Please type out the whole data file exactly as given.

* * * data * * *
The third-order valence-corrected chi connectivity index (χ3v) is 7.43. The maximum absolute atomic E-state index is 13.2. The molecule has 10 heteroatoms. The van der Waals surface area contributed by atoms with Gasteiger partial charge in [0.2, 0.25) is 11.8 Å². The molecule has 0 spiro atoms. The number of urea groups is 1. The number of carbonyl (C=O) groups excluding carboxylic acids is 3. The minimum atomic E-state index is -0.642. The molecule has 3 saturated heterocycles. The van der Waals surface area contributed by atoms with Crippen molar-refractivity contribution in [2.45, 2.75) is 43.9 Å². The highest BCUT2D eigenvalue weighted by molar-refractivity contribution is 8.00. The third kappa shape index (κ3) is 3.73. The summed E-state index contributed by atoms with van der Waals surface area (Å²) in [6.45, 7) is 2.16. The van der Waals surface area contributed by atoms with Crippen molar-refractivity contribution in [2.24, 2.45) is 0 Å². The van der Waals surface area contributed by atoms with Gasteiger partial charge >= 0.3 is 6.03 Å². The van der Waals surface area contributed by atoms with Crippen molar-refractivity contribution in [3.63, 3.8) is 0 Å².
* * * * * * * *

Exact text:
The third-order valence-corrected chi connectivity index (χ3v) is 7.43. The maximum absolute atomic E-state index is 13.2. The molecule has 10 heteroatoms. The van der Waals surface area contributed by atoms with Gasteiger partial charge in [0.2, 0.25) is 11.8 Å². The molecule has 0 spiro atoms. The number of urea groups is 1. The number of carbonyl (C=O) groups excluding carboxylic acids is 3. The minimum atomic E-state index is -0.642. The molecule has 3 saturated heterocycles. The van der Waals surface area contributed by atoms with Crippen molar-refractivity contribution in [2.45, 2.75) is 43.9 Å². The highest BCUT2D eigenvalue weighted by molar-refractivity contribution is 8.00. The third kappa shape index (κ3) is 3.73. The summed E-state index contributed by atoms with van der Waals surface area (Å²) in [6.45, 7) is 2.16. The van der Waals surface area contributed by atoms with Crippen molar-refractivity contribution in [2.24, 2.45) is 0 Å². The van der Waals surface area contributed by atoms with Gasteiger partial charge >= 0.3 is 6.03 Å². The van der Waals surface area contributed by atoms with Crippen molar-refractivity contribution in [3.63, 3.8) is 0 Å².